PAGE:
Macros are recorded in a programming language called Visual Basic for Applications (VBA). VBA is very similar to the programming language Visual Basic. Recall that Excel translates recorded actions into VBA.
Overview of Visual Basic, VBA, and VBScript
The distinction between Visual Basic and Visual Basic for Applications (VBA) has caused some confusion for programmers. There are three major Visual Basic programming products that can be purchased: Visual Basic, Visual Basic for Applications (VBA), and Visual Basic Script (VBScript). All three languages use similar commands and syntax, but each serves a different functional purpose.
The code that is generated when a macro is recorded is Visual Basic and VBA code since the language syntax is nearly identical. The only distinction is that the macros we recorded can only be run from Excel.
In order to get a better idea of how macros work, let's look at the VBA-coded version of the DataSorter macro we just created.
Opening the Visual Basic Editor
The Visual Basic Editor can be enabled through the Macro dialog box on the View tab.
Step1. To switch to the View tab, on the Ribbon,
Click the View tab
Step2. To access the macro commands, on the Ribbon,
NOTE for MacOS Users: To access the macro commands, on the Ribbon,
Step3. Ensure that the DataSorter macro is highlighted in the dialog box.
Step4. To edit the DataSorter macro, in the dialog box,
Sub DataSorter() ' ' DataSorter Macro ' Sort data and return subtotals by Expense type. ' Range("A10").Select ActiveWorkbook.Worksheets("2003").Sort.SortFields.Clear ActiveWorkbook.Worksheets("2003").Sort.SortFields.Add Key:=Range("B11:B256") _ , SortOn:=xlSortOnValues, Order:=xlAscending, DataOption:=xlSortNormal With ActiveWorkbook.Worksheets("2003").Sort .SetRange Range("A10:D256") .Header = xlYes .MatchCase = False .Orientation = xlTopToBottom .SortMethod = xlPinYin .Apply End With Selection.Subtotal GroupBy:=2, Function:=xlSum, TotalList:=Array(3), _ Replace:=True, PageBreaks:=False, SummaryBelowData:=True End Sub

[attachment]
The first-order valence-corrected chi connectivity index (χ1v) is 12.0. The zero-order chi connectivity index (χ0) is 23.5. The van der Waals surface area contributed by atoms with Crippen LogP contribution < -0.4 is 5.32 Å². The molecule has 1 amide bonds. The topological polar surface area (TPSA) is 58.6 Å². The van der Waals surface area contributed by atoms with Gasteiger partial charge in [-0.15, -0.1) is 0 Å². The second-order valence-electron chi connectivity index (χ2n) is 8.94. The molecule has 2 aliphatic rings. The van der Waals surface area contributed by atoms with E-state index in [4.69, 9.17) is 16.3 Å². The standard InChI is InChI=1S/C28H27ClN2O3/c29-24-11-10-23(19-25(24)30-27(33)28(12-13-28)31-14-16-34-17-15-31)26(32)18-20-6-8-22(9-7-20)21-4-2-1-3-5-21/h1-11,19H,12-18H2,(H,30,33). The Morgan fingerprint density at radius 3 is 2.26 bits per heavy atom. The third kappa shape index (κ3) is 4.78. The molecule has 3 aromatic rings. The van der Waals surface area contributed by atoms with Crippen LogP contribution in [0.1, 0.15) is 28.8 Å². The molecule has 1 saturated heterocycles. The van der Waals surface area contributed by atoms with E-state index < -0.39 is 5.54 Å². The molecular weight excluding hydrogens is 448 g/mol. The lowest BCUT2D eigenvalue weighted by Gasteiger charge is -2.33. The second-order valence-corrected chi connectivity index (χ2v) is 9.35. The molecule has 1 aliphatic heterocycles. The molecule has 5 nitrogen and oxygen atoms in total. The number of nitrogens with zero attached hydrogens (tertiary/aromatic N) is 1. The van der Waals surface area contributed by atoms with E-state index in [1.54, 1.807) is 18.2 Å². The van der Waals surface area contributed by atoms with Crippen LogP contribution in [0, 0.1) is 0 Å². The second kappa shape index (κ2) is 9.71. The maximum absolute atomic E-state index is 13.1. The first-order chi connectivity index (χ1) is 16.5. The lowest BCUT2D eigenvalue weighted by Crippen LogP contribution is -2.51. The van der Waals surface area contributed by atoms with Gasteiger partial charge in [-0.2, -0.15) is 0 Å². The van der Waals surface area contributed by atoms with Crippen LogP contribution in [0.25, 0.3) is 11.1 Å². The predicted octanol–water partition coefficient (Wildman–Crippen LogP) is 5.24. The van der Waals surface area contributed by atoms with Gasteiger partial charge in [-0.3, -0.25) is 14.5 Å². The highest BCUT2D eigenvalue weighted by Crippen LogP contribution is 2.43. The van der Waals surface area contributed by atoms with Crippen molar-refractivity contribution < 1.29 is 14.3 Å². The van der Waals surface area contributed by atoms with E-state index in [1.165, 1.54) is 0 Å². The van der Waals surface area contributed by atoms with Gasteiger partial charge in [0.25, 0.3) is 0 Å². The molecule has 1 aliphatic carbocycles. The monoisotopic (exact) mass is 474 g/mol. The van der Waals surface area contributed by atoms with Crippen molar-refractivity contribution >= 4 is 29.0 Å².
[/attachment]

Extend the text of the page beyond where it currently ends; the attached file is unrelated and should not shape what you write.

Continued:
Exiting code block
Exiting code block.
At the top of the module, you see the macro title and description written in green with a single quotation mark (') before each line. This combination of color and coding indicates that these are comments, which we created when we recorded the macro. Comments are for documentation purposes only, they are not executed. This information can be changed without altering the operation of the macro. Note that the main comment is the description we entered when recording the macro. This illustrates why it is important to give a good description when recording a macro; it helps make the recorded code easier to read.
Above the comments, you see Sub DataSorter (), and beneath the comments is a list of steps, ending with End Sub. All macros begin and end with Sub statements. This tells Visual Basic that this is a sub procedure as opposed to Excel's main procedures, which control program execution.
The list of statements which lie between the beginning and ending sub statements are the steps we followed in creating the DataSorter macro.
Let's take a quick look at the steps to see how our actions were coded.
The first step we took was to select cell A10. This action is represented in VBA by the following statement:
Exiting code block.
Visual Basic refers to the different components of a statement as objects, properties, and methods.
In the above example:
- The currently active worksheet is the Object, which is not explicitly stated.
- Range is a property of the current worksheet.
- Select is the method being applied to the Range property.
- A10 is the value of the specific cell being selected with the Select Method.
In other words, this command is selecting a new active cell by applying the Select Method to the current Worksheet Object's Range property. Though the remainder of the macro looks a little more complicated, it follows the same kind of syntax with a few extra properties and methods thrown in.